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The Super Eagles may have put six past Tahiti, but the goals didn't mask the inadequacies of Stephen Keshi's forward line. Things must improve before Uruguay come to town.

By Ed Dove 

British novelist Helen Fielding once wrote “It is a truth universally acknowledged that when one part of your life starts going okay, another falls spectacularly to pieces.” It has felt like that for Stephen Keshi and his Super Eagle collective over the last few months, as soon as we think we’ve got everything fixed then things fall apart.

We win the Cup of Nations, are declared Kings of Africa and all of her territories, stand at the pinnacle of the mountain…and then Keshi himself decides that things have got too much, and calls it quits.

A brilliant, bright young team guides us to the title, finds harmony after the exclusion of the troublemakers, presents a united front…and then Joseph Yobo throws his toys out of the pram and criticises the manager’s approach and methods.

We uncover the unheralded Sunday Mba; a goal-scoring midfielder of dynamic qualities, capable of progressive football, primed to make a difference in the biggest games and the perfect foil for the talents of John Obi Mikel and Ogenyi Onazi.

The youngster then becomes embroiled in an ugly transfer row between Warri Wolves and Enugu Rangers, and his form and confidence tail off dramatically.

I think you probably get the picture—as soon as one aspect of the Super Eagles set-up starts going okay, another crumbles to the ground.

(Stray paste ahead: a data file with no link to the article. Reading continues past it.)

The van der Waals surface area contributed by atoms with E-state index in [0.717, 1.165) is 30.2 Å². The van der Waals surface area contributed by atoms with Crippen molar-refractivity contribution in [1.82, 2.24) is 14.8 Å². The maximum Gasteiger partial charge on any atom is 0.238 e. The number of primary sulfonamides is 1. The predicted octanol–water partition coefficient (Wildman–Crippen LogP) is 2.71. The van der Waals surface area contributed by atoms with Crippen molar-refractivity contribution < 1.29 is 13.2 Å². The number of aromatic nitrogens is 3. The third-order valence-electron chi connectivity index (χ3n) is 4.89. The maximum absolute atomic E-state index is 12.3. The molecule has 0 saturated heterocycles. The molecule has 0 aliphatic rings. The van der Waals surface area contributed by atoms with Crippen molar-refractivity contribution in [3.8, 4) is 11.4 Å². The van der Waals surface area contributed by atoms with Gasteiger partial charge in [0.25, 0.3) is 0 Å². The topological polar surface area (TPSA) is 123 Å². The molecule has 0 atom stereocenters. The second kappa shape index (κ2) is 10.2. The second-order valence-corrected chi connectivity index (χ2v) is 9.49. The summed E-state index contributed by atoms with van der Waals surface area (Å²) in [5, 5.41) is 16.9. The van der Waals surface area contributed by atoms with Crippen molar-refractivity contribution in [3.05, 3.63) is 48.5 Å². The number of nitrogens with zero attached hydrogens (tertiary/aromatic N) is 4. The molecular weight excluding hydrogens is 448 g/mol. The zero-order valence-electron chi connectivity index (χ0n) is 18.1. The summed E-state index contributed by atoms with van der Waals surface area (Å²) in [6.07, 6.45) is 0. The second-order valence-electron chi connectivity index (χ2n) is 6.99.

Right now, it feels like it is the Nigerian forward line that is falling apart.

This may appear to be a strange comment to make after the side have recorded a 6-1 victory at a major international tournament, but at times it felt like the goals were coming due to Tahiti’s inadequacies in defence rather than the Super Eagles’ clinical finishing.

Time and time again holes were carved in a particularly porous backline before any number of our attacking talents blazed wide, fired over, or shot into the grateful arms of Tahitian stopper Xavier Samin.

Ideye takes on Tahiti

Working in the @GoalcomNigeria Twitter handle during the contest, I witnessed the dissatisfaction of our supporters firsthand. Jorge Enunwa suggested that it was one of the worst performances by a Nigerian forward line in history, while @MattRaul_LFC suggested that our attackers were unprofessional, and lamented the number of offsides and missed chances that characterised our offence.

The outing, and for that matter, recent performances against Namibia and Kenya, have felt worlds away from the tantalising attacking showings against Cote d’Ivoire and, particularly, Mali during our run to the Afcon title.

Certainly, injuries have taken their toll, and it is natural that we are looking less threatening without the delicious talents of Victor Moses and Emmanuel Emenike. The pair were architect and executioner, respectively, of our triumph against Mali, and their absence, through injury, is a veritable disaster for Keshi and his team.

The pair dazzled during the Cup of Nations, and Nigeria are looking set for years to come with the duo leading the line for the Super Eagles.

Still, other players need to step up and make the most of the opportunities that come their way. In the World Cup qualifying draw with Kenya in Calabar in March, Moses proved that even he is prone to the occasional day off. His pace and direct running, and Emenike’s dynamism must be supported and supplemented by the multitude of other forwards vying for spots in Keshi’s plans.